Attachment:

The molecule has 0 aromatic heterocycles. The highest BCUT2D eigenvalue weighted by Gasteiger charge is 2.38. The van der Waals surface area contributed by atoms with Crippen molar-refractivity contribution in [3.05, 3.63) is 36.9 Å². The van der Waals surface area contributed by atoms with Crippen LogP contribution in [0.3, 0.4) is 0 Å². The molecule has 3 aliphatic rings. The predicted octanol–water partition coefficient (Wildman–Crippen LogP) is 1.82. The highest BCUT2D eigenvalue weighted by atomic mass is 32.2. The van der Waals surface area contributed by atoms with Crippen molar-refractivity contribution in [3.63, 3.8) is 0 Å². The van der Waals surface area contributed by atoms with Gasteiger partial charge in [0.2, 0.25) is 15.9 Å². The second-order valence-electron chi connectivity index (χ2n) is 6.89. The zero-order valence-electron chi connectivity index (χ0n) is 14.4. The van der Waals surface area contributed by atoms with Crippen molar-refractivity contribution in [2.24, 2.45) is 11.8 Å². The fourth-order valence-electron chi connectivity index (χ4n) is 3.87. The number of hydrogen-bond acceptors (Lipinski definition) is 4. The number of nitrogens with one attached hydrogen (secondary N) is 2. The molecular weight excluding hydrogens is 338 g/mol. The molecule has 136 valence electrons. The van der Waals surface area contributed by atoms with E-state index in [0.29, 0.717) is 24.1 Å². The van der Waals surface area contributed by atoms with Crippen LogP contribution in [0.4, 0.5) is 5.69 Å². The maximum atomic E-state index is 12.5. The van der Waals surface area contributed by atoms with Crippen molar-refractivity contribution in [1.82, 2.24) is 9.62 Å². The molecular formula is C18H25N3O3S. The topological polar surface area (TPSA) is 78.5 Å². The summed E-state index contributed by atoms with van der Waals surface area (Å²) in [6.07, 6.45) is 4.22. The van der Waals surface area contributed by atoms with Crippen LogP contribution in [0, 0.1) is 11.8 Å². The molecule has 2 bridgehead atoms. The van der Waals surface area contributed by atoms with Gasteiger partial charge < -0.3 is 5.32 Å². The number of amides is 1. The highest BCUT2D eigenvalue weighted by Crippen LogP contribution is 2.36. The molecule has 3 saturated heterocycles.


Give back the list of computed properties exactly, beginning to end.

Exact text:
The molecule has 0 aromatic heterocycles. The highest BCUT2D eigenvalue weighted by Gasteiger charge is 2.38. The van der Waals surface area contributed by atoms with Crippen molar-refractivity contribution in [3.05, 3.63) is 36.9 Å². The van der Waals surface area contributed by atoms with Crippen LogP contribution in [0.3, 0.4) is 0 Å². The molecule has 3 aliphatic rings. The predicted octanol–water partition coefficient (Wildman–Crippen LogP) is 1.82. The highest BCUT2D eigenvalue weighted by atomic mass is 32.2. The van der Waals surface area contributed by atoms with Crippen molar-refractivity contribution in [3.63, 3.8) is 0 Å². The van der Waals surface area contributed by atoms with Gasteiger partial charge in [0.2, 0.25) is 15.9 Å². The second-order valence-electron chi connectivity index (χ2n) is 6.89. The zero-order valence-electron chi connectivity index (χ0n) is 14.4. The van der Waals surface area contributed by atoms with Crippen molar-refractivity contribution in [2.24, 2.45) is 11.8 Å². The fourth-order valence-electron chi connectivity index (χ4n) is 3.87. The number of hydrogen-bond acceptors (Lipinski definition) is 4. The number of nitrogens with one attached hydrogen (secondary N) is 2. The molecular weight excluding hydrogens is 338 g/mol. The molecule has 136 valence electrons. The van der Waals surface area contributed by atoms with E-state index in [0.29, 0.717) is 24.1 Å². The van der Waals surface area contributed by atoms with Crippen LogP contribution in [0.4, 0.5) is 5.69 Å². The maximum atomic E-state index is 12.5. The van der Waals surface area contributed by atoms with Crippen molar-refractivity contribution in [1.82, 2.24) is 9.62 Å². The molecular formula is C18H25N3O3S. The topological polar surface area (TPSA) is 78.5 Å². The summed E-state index contributed by atoms with van der Waals surface area (Å²) in [6.07, 6.45) is 4.22. The van der Waals surface area contributed by atoms with Crippen LogP contribution in [0, 0.1) is 11.8 Å². The molecule has 2 bridgehead atoms. The van der Waals surface area contributed by atoms with Gasteiger partial charge < -0.3 is 5.32 Å². The number of amides is 1. The highest BCUT2D eigenvalue weighted by Crippen LogP contribution is 2.36. The molecule has 3 saturated heterocycles.